Ask me: Hill-top mausoleum built for pioneer ranch family

The Fresno BeeMarch 8, 2014 

Question: There is a large mausoleum on a hill above Interstate 5 near Vernalis Road that I see as I drive between San Francisco and Fresno. Who is buried there?

— John Bissell, San Francisco


The granite and marble mausoleum built in the Doric style of Grecian architecture is known as the Brichetto Tomb after its builder, pioneer rancher and merchant G. Joseph Brichetto. He and five other family members are buried there.

Brichetto, a native of Italy, settled in San Joaquin County in 1867 with his wife, Luicia Canale. He helped build tunnels for Southern Pacific Railroad and sold vegetables he grew in his garden.

In 1872, Brichetto opened a general store in Banta, near Tracy. He went into farming and at the time of his death owned 9,000 acres on the county's west side.

Brichetto and his wife had seven children, including Edward and Henery who died in 1883 and 1885, respectively, each before their first birthday.

Their sons, John and Joseph, formed the Brichetto Bros. grain farming business. John died in 1934.

In the mid-1950s, Joseph donated 130 acres that became the Tracy Golf and Country Club, which the mausoleum overlooks. He died in 1976.

Daughter Mollie Brichetto married Joseph Raspo in 1911, who later bought her father's general store. She died in 1965.

Daughters Minnie, who died in 1989 at 100, and Irene, who died in 1945, did not marry.

In 1917, the year after G. John Brichetto's death, the Cleveland Plain Dealer newspaper said he came to California with $40, and when he died his estate exceeded $330,000.

Brichetto left instructions in his will to build the mausoleum, which has 12 crypts. He is buried alongside Luicia, who died in 1956, Irene, son John and the two babies. Their names are carved on the front of the tomb.

Q: How did Van Ness end up named as an avenue, boulevard and extension?

— Claude Laval, Fresno


Van Ness Avenue first appears on Fresno maps around 1885 when new streets opened north of Divisadero Street to accommodate the city's burgeoning growth. In the early 1880s Fresno's population tripled from 1,112 to 3,464.

The name was borrowed from Van Ness Avenue in San Francisco, which was named for that city's seventh mayor, James Van Ness. The city of Fresno was laid out in 1873, the year after it was founded.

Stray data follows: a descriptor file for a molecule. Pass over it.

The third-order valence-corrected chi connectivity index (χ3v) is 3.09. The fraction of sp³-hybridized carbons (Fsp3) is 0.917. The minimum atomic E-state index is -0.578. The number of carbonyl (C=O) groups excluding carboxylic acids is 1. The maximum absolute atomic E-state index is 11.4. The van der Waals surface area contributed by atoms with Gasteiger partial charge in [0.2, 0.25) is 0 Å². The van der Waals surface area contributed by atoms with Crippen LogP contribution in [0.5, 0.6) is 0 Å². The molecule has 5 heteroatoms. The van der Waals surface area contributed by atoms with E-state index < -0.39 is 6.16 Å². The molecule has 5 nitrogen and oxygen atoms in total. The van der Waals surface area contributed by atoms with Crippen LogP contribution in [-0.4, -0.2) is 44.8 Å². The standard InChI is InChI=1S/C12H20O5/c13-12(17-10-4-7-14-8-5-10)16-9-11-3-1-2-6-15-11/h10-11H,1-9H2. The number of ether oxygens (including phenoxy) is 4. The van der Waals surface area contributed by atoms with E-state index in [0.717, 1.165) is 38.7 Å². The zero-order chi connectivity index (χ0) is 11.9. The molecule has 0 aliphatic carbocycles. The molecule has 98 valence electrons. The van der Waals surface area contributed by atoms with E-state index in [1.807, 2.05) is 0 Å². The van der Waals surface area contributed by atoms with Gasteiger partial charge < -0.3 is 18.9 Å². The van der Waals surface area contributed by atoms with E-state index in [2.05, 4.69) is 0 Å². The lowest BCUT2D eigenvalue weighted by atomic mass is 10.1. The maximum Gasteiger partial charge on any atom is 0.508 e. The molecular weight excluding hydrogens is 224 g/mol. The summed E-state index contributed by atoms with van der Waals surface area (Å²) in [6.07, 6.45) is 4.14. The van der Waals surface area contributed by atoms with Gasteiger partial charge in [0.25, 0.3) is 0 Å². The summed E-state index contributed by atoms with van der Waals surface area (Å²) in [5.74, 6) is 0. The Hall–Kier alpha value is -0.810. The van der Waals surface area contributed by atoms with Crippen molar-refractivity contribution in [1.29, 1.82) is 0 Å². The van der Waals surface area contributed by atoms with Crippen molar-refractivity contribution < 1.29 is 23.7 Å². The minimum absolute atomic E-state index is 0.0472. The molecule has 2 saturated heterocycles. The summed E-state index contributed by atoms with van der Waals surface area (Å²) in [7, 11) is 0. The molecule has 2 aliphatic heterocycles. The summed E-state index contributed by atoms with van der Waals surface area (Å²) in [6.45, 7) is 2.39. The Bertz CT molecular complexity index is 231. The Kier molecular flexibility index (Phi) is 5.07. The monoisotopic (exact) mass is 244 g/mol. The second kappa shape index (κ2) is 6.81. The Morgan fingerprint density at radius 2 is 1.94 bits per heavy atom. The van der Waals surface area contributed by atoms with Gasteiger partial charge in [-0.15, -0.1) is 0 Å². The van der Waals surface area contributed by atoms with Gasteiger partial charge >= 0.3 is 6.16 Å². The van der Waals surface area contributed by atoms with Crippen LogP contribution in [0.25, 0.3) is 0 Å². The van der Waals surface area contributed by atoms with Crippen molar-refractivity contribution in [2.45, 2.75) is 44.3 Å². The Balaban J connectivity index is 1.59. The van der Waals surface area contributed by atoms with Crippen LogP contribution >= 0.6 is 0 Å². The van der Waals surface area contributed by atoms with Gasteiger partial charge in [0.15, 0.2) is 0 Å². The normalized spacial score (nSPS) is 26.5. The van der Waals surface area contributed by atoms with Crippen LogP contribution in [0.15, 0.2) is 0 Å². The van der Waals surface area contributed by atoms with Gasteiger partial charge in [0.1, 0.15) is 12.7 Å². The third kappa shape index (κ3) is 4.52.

It's not clear when street names were assigned, but The Heritage Center in the downtown Fresno County Library has the "Grade & Contour Map of the City of Fresno" drawn in 1888 showing Fresno's original streets, all south of Divisadero. (Encased in a flexible plastic sleeve, the large map handles more like a linen tablecloth than a sheet of paper.) Like other American cities, early-day Fresno was laid out at an angle along the alignment of the Central Pacific Railroad lines. Streets running southwest to northeast were named for California counties, while cross streets were given alphabetical letter names.

The north-south Van Ness aligns about with the angled K Street south of Divisadero. In 1915, K Street was renamed Van Ness Street, later changed to avenue.

Van Ness continued northward as the city grew. The street stops at the southern border of Fresno City College at McKinley Avenue, but picks up again at Weldon Avenue, where it becomes Van Ness Boulevard.

Today that segment of Van Ness south of Shaw is in the Old Fig Garden area, where the tree-lined boulevard of exclusive homes becomes Christmas Tree Lane during December.

In the early 1900s a tract map was filed for Van Ness Boulevard north of Shaw to Herndon Avenue.

According to Chris Motta, principal planner with the Fresno County Planning Department, the northern portion of Van Ness is officially designated a boulevard even though it is popularly called "extension."

Q: I lived in Fresno from 1941 to 1964 and I remember Hall's restaurant on Highway 99. What is the history of the business?

— June Anna Banta, Bishop


Hall's Drive In Restaurant was opened at Golden State Highway and Cherry Avenue in 1946 by Vernon Hall and C.C. Hershberger, according to a Fresno Bee story.

The restaurant was open 24 hours and had table and car service. Hall had been in the restaurant business for 26 years and operated 15 other restaurants in San Francisco, San Jose and Long Beach.

In 1947, Hall's relocated to 2120 S. Railroad Ave. and by 1949 moved to 2483 S. G St. By 1959, Hall's moved again to 2395 S. G St., along Golden State Boulevard, the old Highway 99, and just north of East Church Avenue.

A 1948 advertisement says Hall's featured "Hall's style ham and eggs — they're different and delicious." The advertisement also boasts that Hall's was "generating all of our own electricity."

Hershberger was last listed in Fresno city directories as a restaurant partner in 1949. Jack Jenkins became a partner in Hall's by 1962 and is listed as its owner in the 1966 directory.

A 1969 advertisement called Hall's "a Fresno landmark of fine food" featuring an all-you-can-eat buffet including drink and dessert for 90 cents for "kids" and $1.75 for adults. In 1973, Hall's offered "family night" dining for $2. Jenkins and his wife, Audrey, ran Hall's for about 20 years. Audrey Jenkins died in 1991 and Jack Jenkins died in 1992. Today the former Hall's houses Café 309.

Ask Me publishes on the second and fourth Sundays of each month. Paula Lloyd is a freelance writer. Send questions to or by mail to Paula Lloyd, c/o The Fresno Bee Newsroom, 1626 E St., Fresno CA 93786. Please include your name, city of residence and a phone number.

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